|Animal detection systems
|Animal detection systems are sign systems that alert the driver, usually through flashing lights, to animal movement detected on, or near, the road. Usually the sign is affixed with a flashing light system that is connected to detection sensors further down the road.
|Biodiversity encompasses all living species on Earth and their relationships to each other. This includes the differences in genes, species and ecosystems (www.biodivcanada.ca).
|Adult male deer.
|Adult male moose.
|A disease complex associated with capture or handling of any wild species. Capture myopathy occurs when an animal cannot cool itself; the key feature of capture myopathy is hyperthermia (an increase in body temperature) (Wildlife International).
|The upper section of a shell such as found on turtles, crustaceans, or arachnids.
|Animal that typically only eats other animals.
|Caution signs are constructed of yellow and black reflective images and are installed in high-volume wildlife crossing areas. They depict an image of the animal or animals a driver may encounter on the road to alert the driver of their presence.
|The collection and analysis of data relating to the natural world by members of the general public, typically as part of a collaborative project with professional scientists (online Oxford Dictionary).
|Committee on the Status of Endangered Wildlife in Canada. COSEWIC is a committee of experts that assesses and designates which wildlife species are in some danger of disappearing from Canada.
|Adult female moose.
|Data that have been manipulated in some manner.
|Data in original, unprocessed format.
|Adult female deer.
|Dynamic message signs
|Dynamic message signs are electronic signs that display messages to drivers. The signs may be permanent, such as signs that span across the top of a road, or they can be portable, such as signs mounted on trailer units. The messages on the signs can be changed to suit the current conditions of the road, including warning drivers about wildlife.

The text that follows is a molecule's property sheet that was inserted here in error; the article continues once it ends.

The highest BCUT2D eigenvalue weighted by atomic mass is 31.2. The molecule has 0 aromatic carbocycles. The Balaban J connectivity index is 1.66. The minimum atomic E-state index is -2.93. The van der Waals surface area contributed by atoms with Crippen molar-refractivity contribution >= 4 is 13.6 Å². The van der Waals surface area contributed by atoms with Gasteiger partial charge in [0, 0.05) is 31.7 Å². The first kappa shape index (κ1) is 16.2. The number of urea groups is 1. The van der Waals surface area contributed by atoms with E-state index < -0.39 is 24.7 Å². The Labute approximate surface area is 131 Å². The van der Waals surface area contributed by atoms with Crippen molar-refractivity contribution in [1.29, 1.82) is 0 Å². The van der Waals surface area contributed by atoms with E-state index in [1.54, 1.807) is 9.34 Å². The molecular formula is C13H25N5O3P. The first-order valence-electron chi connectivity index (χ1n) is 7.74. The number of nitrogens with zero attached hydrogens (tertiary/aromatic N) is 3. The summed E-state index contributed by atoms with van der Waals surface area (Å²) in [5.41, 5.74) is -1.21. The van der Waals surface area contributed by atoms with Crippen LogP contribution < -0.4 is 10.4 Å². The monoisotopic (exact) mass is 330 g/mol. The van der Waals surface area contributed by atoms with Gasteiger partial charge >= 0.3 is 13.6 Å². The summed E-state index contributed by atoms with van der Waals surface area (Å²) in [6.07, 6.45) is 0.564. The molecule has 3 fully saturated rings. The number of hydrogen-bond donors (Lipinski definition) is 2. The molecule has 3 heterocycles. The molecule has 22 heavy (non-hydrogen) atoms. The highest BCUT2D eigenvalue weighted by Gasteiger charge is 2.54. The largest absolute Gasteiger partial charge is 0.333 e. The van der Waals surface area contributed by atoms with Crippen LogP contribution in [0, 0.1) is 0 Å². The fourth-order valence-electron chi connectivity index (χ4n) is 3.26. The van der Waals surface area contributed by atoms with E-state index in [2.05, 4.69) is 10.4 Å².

|Wildlife over or under passages that allow animals to pass through or to re-establish connectivity between ecological areas that have been divided by a barrier such as a fence.
|A method to classify environmental areas into groups based on similar geography, vegetation, and animal life.
|A species at serious risk of becoming extinct.
|Enhanced caution signs
|Enhanced caution signs are similar to caution signs but they add an advisory or warning of some type, such as stating the number of kilometers the warning is in effect, inserting terms such as “MOOSE XING”, or adding neon lighting to draw attention to the sign.
|Exclusion fencing is intended to prevent wildlife from crossing roadways or to direct wildlife to specific areas, usually ecopassages, where wildlife can safely cross roads. Generally, fencing is designed with particular species and terrain in mind.
|A species that no longer exists in a certain location, typically its historical region; however, continues to exist elsewhere.
|A species that no longer exists; there are no living members.
|The eating of plant/vegetation by animals.
|Geographic information system. It is a computer system designed to capture, store, manipulate, analyze, manage, and present all types of spatial or geographical data (Wikipedia).